The voltage divider circuit 10 can be fully integrated as a portion of a monolithic integrated circuit, for example, a digital wristwatch circuit. Accordingly, the divider circuit 10, as an integral part of a watch circuit, can provide the two different supply voltages (here -3.0 and -1.5 volts) generally required by a two level multiplexed (duplexed) liquid crystal display. The liquid crystal display (LCD) displays the time information generated by the watch circuit, often in a digital readout format.
The voltage halver section 12 has a first capacitor 18 and a second capacitor 20 which are alternately switched from a series connection across the -3.0 volts supply as shown in FIG. 2A, to a parallel connection as shown in FIG. 2B. The charge polarities of the capacitors 18 and 20 are maintained as they are switched from series connection to parallel connection. Specifically, the positive plate of the capacitor 18 is connected to the positive plate of the capacitor 20 in the parallel mode.
As the capacitors 18 and 20 are periodically switched between the two alternate modes, the voltage across the capacitor 20 (and also the capacitor 18) asymptotically approaches a value of one half the input supply voltage. This voltage across the capacitors 18 and 20, which is 1.5 volts in the illustrated embodiment, is used as a reference voltage for a voltage regulator 22 (FIG. 1). The voltage regulator 22 includes a differential amplifier 23 which has a very high input impedance, and a buffer driver transistor 24 which provides the -1.5 volt supply voltage at 16. As will become more clear in the following detailed description, the high impedance of the voltage regulator input allows the capacitors 18 and 20 to be sufficiently small for practical integration on a monolithic chip. Furthermore, the voltage regulator 22 buffers the capacitors 18 and 20 from the load which further reduces the power consumed by the divider circuit 10 of the illustrated embodiment.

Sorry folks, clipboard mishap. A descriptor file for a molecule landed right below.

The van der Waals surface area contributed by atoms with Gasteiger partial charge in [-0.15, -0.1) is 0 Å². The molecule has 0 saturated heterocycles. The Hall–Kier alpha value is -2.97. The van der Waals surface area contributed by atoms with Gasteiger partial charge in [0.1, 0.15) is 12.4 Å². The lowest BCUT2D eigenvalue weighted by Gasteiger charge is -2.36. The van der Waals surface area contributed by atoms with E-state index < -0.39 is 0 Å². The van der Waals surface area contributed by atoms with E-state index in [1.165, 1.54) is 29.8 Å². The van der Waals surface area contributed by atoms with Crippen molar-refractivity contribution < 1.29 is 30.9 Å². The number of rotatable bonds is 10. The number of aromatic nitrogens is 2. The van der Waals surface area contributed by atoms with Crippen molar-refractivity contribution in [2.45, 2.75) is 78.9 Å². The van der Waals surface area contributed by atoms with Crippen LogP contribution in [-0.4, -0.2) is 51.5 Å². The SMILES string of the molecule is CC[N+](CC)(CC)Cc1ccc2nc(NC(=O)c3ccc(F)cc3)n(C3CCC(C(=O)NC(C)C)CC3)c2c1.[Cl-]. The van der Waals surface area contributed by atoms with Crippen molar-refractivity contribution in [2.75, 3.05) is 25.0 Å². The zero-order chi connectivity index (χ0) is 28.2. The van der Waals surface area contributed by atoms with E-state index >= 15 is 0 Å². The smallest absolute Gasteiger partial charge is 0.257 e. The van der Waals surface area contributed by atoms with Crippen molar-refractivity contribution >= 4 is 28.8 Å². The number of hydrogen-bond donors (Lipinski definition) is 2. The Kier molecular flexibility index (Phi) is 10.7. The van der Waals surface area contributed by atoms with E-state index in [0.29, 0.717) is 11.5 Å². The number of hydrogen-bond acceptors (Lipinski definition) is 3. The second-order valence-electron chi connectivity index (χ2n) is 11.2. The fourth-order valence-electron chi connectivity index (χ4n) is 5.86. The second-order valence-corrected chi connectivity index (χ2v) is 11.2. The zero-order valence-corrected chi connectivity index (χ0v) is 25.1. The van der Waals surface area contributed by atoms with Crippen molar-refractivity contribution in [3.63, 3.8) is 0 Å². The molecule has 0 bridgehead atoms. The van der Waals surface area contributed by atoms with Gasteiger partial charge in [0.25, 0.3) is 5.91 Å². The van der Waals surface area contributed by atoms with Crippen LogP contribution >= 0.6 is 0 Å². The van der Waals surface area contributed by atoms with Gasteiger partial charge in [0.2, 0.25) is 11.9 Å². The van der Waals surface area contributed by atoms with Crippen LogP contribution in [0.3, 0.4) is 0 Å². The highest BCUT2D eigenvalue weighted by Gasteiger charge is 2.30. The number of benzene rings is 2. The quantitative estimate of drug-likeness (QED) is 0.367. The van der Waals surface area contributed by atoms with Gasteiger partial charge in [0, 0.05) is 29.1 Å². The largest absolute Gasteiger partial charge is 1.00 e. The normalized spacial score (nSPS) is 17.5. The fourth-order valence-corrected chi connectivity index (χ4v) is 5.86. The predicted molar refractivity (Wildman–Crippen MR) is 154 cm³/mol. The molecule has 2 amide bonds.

The control signals for switching the capacitors 18 and 20 between the series and parallel connection modes are supplied by a switching signal section 26 connected to the halver section 12. The switching signal section 26 has an input 28 for a 512 Hz digital input signal which is used to generate individual control signals, designated A, B and B. In the illustrated embodiment, the 512 Hz input signal is at a -1.5 volt logic level. This logic level is shifted to a higher -3.0 volt logic level by the switching signal section 26. The switching signal section 26 also generates "break-before-make" delays in the control signals A, B and B to prevent unwanted charge loss from the capacitors 18 and 20 during switching, as will be more fully explained below.
The -3.0 input supply voltage can be provided by a battery for example, such as a lithium battery which typically can supply voltages of 2.8 to 3.5 volts. Thus, the -3.0 volts bus 14 can be connected to the negative terminal of a lithium battery (not shown) and the ground or zero volt bus 30 is connected to the positive terminal of the battery.
In order to series connect the capacitors 18 and 20 across the full -3.0 volts, a p-channel switching field-effect transistor (FET) 32 is provided, connecting the positive plate of the capacitor 18 to the ground bus 30. The negative plate of the capacitor 18 is connected to the positive plate of the capacitor 20 by a second p-channel switching transistor 34. The negative plate of the capacitor 20 is connected directly to the -3.0 volt bus 14. When the switching transistors 32 and 34 are turned on, the capacitors 18 and 20 are effectively connected in series across the -3.0 volt input supply voltage as indicated in FIG. 2A. A control signal line 36 from the switching signal section 26 provides the control signal A to the gates of the switching transistors 32 and 34. The transistors 32 and 34 are turned on when the control signal A is at -3.0 volts, which corresponds to a logical LOW.
The positive plate of the first capacitor 18 is also coupled to the positive plate of the capacitor 20 by a third p-channel switching transistor 38. The negative plate of the capacitor 18 is coupled to the negative plate of the second capacitor 20 by a fourth switching transistor 40 which is an n-channel FET. The switching transistors 38 and 40 are turned off when the switching transistors 32 and 34 are turned on, which series connects the capacitors 18 and 20.
The control signals for the switching transistors 38 and 40 are designated B and B, respectively. These signals are supplied on control signal lines 42 and 44, respectively, from the switching signal section 26. When the control signal A is a logical LOW (during which time the switching transistors 32 and 34 are turned on), the control signals B and B are a logical HIGH (zero volts) and a logical LOW, respectively. The time periods during which the control signals A, B and B maintain these respective logic states are designated time period "1" as shown in FIG. 3. Thus, the capacitors 18 and 20 are series-connected during time period "1".